How to talk about the election if your candidate loses (or wins)

Updated
courtesy: bobsearch.com
courtesy: bobsearch.com

The media started talking about “red” and “blue” states and the political division among Americans several elections ago.

The National Constitution Center checked election returns and declared the 2012 election one of the closest in 76 years. But this election could be more divisive than Bush vs. Gore

So no matter who wins, you can bet a good percentage of the population won’t be happy about the outcome. You can also assume you’ll run into someone who is either annoying you with their gloating because your candidate lost or they’re annoyed by your gloating because your guy won.

Civil dialogue about politics is possible. Seriously. Logan Harper at the University of North Carolina, Chapel Hill School of Government offers a few interesting tips (I’m going to paraphrase):

1. Think about what you actually hope to accomplish before you open your yapper. If you really think you can change someone’s mind, go for it.  Otherwise, commit to either gathering information about their views or calling it quits altogether.

2. Don’t let the conversation devolve into name calling. I’ve heard Republicans call President Obama’s supporters ”socialists”. I’ve heard Democrats call Mitt Romney supporters “idiots”. Don’t go there. It’s not worth it. Change the subject.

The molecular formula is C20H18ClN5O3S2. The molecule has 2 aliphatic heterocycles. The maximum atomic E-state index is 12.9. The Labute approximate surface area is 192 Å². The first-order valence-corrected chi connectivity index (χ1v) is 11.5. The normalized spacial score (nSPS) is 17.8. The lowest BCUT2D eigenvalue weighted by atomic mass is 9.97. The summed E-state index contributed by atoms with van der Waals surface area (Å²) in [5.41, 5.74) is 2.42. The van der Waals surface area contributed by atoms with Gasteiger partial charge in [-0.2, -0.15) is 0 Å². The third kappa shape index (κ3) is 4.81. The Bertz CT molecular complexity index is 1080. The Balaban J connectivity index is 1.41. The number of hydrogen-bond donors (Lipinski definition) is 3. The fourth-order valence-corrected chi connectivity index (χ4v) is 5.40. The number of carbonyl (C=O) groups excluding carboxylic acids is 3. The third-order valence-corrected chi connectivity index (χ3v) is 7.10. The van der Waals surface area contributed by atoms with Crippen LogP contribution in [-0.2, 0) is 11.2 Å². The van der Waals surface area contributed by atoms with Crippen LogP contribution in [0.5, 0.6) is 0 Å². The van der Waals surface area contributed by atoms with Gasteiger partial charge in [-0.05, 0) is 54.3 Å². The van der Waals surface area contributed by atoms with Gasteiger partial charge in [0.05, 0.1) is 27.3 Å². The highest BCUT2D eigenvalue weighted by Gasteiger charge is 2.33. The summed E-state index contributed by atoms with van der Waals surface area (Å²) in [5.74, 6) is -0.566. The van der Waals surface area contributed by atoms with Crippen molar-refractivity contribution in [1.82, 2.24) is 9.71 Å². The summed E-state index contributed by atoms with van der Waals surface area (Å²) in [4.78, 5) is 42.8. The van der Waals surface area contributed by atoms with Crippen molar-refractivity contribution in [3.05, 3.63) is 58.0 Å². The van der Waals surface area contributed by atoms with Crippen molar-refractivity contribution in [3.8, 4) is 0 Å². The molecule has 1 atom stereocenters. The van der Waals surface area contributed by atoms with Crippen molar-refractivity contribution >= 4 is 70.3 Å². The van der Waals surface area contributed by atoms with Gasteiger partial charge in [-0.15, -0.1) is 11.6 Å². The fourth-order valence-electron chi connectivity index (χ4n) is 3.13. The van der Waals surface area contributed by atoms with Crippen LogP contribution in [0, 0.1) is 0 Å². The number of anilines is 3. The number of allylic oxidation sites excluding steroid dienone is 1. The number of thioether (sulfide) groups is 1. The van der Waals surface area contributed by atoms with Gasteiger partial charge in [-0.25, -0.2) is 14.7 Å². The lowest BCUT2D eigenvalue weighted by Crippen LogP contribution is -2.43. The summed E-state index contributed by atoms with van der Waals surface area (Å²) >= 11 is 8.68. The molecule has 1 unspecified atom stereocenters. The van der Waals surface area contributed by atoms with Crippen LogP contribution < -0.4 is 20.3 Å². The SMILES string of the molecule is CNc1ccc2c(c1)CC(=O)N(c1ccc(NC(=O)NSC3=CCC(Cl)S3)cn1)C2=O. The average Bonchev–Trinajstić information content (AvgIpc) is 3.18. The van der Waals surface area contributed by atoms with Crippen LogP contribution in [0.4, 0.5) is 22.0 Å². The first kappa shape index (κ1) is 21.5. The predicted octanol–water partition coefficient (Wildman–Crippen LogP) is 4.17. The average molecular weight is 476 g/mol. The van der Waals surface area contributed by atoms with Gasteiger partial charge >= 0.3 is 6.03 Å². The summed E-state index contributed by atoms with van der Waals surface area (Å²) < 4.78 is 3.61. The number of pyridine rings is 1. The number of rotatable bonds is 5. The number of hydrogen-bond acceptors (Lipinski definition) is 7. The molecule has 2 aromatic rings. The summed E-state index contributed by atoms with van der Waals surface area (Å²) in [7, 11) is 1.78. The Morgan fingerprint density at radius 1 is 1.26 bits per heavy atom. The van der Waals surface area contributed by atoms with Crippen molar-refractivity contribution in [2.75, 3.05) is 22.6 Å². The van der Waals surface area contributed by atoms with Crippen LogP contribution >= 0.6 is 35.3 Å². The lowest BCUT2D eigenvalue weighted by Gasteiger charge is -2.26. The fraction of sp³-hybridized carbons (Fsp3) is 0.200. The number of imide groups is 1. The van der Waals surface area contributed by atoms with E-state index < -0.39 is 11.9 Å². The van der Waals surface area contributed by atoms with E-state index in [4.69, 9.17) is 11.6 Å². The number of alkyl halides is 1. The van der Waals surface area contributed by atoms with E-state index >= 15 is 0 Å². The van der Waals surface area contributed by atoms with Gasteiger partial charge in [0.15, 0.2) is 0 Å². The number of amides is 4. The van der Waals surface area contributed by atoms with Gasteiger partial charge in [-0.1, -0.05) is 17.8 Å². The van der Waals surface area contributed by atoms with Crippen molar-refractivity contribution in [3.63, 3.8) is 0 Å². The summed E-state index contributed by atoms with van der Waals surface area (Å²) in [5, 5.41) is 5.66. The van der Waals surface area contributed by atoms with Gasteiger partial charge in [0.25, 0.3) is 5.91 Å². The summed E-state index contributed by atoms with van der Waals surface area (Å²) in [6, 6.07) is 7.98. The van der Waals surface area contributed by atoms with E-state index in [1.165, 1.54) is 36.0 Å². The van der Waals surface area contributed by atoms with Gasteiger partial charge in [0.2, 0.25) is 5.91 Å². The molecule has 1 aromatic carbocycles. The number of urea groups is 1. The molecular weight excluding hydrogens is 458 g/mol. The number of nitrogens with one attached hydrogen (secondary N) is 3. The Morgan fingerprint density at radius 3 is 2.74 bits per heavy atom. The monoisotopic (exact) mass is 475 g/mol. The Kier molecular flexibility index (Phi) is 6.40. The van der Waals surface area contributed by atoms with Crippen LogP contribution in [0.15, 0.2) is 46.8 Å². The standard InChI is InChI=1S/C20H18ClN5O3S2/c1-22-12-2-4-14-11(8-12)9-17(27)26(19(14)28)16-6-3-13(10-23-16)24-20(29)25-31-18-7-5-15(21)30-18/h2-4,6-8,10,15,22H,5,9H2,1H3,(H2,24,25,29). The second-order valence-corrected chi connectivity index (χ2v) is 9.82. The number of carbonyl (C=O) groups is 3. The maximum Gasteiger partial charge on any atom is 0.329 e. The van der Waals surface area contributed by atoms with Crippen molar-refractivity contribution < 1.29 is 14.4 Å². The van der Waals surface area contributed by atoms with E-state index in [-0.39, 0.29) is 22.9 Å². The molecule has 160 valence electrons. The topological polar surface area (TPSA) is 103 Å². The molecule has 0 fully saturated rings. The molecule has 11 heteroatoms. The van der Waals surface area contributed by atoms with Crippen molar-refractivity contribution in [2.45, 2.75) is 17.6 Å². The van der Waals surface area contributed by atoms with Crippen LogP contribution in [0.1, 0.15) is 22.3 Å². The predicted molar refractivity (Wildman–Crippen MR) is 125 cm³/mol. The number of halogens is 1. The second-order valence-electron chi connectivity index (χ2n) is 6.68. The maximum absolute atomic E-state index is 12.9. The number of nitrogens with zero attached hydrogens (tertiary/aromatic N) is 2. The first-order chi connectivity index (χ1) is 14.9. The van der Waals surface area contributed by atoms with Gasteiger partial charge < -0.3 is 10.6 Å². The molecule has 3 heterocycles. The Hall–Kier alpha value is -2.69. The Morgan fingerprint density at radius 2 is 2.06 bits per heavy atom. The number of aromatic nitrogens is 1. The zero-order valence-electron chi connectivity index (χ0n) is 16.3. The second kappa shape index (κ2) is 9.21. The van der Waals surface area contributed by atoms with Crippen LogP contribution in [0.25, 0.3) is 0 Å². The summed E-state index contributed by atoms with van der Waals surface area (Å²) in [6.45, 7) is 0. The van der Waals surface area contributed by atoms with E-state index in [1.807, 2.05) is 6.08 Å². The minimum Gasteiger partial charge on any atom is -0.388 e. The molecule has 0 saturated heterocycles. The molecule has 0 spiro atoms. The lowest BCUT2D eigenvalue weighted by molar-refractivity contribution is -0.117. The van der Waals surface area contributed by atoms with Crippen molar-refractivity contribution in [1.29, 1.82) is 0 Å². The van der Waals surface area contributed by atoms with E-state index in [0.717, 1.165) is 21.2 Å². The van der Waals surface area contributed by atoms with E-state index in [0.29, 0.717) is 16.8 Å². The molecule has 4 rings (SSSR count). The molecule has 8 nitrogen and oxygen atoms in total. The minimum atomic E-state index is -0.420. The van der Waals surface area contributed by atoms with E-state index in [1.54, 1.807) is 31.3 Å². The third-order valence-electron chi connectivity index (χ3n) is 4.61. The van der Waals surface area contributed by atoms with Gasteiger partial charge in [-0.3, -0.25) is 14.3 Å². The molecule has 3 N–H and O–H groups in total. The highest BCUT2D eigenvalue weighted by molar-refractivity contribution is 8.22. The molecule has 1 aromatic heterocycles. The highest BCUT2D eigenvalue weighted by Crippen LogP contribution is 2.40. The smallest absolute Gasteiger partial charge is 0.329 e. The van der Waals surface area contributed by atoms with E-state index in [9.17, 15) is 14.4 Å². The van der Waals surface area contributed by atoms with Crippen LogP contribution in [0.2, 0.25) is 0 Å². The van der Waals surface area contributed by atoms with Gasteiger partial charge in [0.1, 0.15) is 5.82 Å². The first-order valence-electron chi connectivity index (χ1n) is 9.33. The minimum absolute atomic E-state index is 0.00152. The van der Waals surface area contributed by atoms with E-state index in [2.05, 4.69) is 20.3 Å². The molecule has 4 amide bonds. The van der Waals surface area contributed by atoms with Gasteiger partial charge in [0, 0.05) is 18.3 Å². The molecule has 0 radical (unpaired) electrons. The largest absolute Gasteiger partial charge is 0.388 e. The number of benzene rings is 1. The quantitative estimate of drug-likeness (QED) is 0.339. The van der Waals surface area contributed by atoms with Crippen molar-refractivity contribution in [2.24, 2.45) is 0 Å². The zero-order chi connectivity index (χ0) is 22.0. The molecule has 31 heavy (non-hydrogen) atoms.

3. Go big picture. Think about how this conversation about politics could impact a family relationship or a friendship or a work relationship.

4. Challenge yourself to listen as much as you talk.

5. Look for role models of civility. Good coaches tend to be gracious in both their victories and their losses.

Speaking of role models of civility, President Abraham Lincoln hoped to heal a fractured nation after the Civil War. He wanted us to remember that, in the end, we’re all Americans.  These were the closing words of his Second Inaugural Address on March 4, 1865:

“With malice toward none; with charity for all; with firmness in the right, as God gives us to see the right, let us strive on to finish the work we are in; to bind up the nation’s wounds; to care for him who shall have borne the battle, and for his widow, and his orphan – to do all which may achieve and cherish a just, and a lasting peace, among ourselves, and with all nations.”


Here’s hoping you find a just and lasting peace no matter who wins Tuesday night.

How to talk about the election if your candidate loses (or wins)

Updated